However, you earn more tier 1 emote slots (up to five maximum) for reaching certain subscriber goals. You can also start earning some money from ads that run on your channel! Even though a lot of people know how to block ads on Twitch, there’s still some revenue to be made.
Requirements to Become a Twitch Affiliate
If you are literally just starting out on Twitch, it might be somewhat daunting to look at the list of targets you have to meet. Don’t lose hope, however, because affiliate is actually quite achievable – even for new streamers. Check out this list below:
- Your stream/channel needs to have a minimum of 50 followers
- In the past 30 days, you should have a minimum of 500 minutes broadcasted or streamed in total
- You should have streamed at least 7 unique days in the past month
- You must have a minimum average of 3 concurrent viewers during the past 30 days
Reaching this is simple, and for many, they can achieve affiliate within a few days of starting. Don’t be discouraged if it takes you longer – go at your own pace. Many factors can affect the speed in which you can get these achievements, from your choice of game to the amount of networking that you do.
Pros and Cons
Naturally, there are pros and cons to being an affiliate – and here they are listed below.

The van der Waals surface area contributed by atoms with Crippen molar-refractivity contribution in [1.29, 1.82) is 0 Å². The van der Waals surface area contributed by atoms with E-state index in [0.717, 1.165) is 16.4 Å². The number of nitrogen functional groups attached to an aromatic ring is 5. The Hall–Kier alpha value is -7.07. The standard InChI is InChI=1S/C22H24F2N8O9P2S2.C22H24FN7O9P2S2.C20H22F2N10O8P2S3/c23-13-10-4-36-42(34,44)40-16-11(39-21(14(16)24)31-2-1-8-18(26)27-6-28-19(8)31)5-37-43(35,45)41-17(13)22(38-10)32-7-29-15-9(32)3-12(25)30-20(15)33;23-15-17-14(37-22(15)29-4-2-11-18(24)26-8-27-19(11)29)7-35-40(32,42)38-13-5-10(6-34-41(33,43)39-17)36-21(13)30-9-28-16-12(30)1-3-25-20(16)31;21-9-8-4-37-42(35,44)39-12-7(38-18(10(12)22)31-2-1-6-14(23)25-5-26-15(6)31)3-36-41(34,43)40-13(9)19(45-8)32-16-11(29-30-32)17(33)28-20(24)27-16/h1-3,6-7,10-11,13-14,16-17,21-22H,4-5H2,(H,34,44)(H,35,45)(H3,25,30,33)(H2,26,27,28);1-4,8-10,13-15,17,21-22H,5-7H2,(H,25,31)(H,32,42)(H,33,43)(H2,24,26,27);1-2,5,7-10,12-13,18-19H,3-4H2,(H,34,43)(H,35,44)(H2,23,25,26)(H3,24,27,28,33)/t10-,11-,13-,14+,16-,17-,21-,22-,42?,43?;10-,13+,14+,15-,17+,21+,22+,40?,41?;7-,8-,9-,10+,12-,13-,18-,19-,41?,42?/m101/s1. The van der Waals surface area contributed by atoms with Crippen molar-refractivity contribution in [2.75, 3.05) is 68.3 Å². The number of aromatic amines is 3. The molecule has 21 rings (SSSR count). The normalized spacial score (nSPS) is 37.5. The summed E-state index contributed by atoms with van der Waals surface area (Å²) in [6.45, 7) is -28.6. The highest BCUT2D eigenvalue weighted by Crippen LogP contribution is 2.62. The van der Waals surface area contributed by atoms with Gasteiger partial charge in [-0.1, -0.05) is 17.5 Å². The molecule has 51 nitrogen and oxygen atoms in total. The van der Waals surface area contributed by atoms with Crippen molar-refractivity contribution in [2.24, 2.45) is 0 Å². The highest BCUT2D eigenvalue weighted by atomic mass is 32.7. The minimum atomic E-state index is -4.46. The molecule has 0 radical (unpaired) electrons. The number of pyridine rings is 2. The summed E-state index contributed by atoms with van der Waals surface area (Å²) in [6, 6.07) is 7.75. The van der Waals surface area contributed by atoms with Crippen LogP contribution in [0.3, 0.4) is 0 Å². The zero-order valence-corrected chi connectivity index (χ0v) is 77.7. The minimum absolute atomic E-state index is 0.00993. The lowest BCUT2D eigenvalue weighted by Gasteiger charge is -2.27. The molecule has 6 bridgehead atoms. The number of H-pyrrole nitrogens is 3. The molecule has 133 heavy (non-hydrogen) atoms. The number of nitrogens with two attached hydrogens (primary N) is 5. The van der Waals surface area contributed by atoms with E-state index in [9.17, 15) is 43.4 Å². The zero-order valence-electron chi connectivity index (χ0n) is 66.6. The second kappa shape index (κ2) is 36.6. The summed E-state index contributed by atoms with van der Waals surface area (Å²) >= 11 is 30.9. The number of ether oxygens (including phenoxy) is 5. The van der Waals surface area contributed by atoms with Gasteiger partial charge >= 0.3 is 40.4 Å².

- Much easier to achieve than Twitch Partner
- Allows you to get subscribers and accept bit donations
- You can have your own emotes!
- Your subscribers get the same benefits regardless of whether you are an affiliate or partner (with the exception of the number of emotes)
- You can make money from ads (at a smaller cut than partners)
- Fewer emote slots than partners
- No dedicated affiliate manager to help you along as you build your stream
- Smaller payout percentages compared to partners
- You don’t always get transcoding (the ability to select stream quality from 160p/360p/480p/720p/1080p or your maximum quality set) available on your channel so it is more difficult to stream at maximum quality since some of your viewers might not be able to watch the stream
- VODs are only stored for 14 days before being deleted
- You can’t multi-stream to other websites as part of your affiliate agreement
What is a Twitch Partner?
Twitch Partners are basically affiliates – but so much better! Partner is much more difficult to achieve than affiliate, making it feel like an exclusive club (it practically is). There are only around 30,000 partners worldwide at this time.
Needless to say, many who stream on Twitch find themselves aiming for a coveted spot in that exclusive club. But getting there isn’t easy – to apply for the Partner program, you have to already be an affiliate, and you need to meet the requirements.
As a partner, you’ll be able to earn money from Twitch the same way that affiliates do. The difference is – you get more of everything. More emote slots, a bigger cut from subscriber fees, a bigger cut from ad revenue, and so on.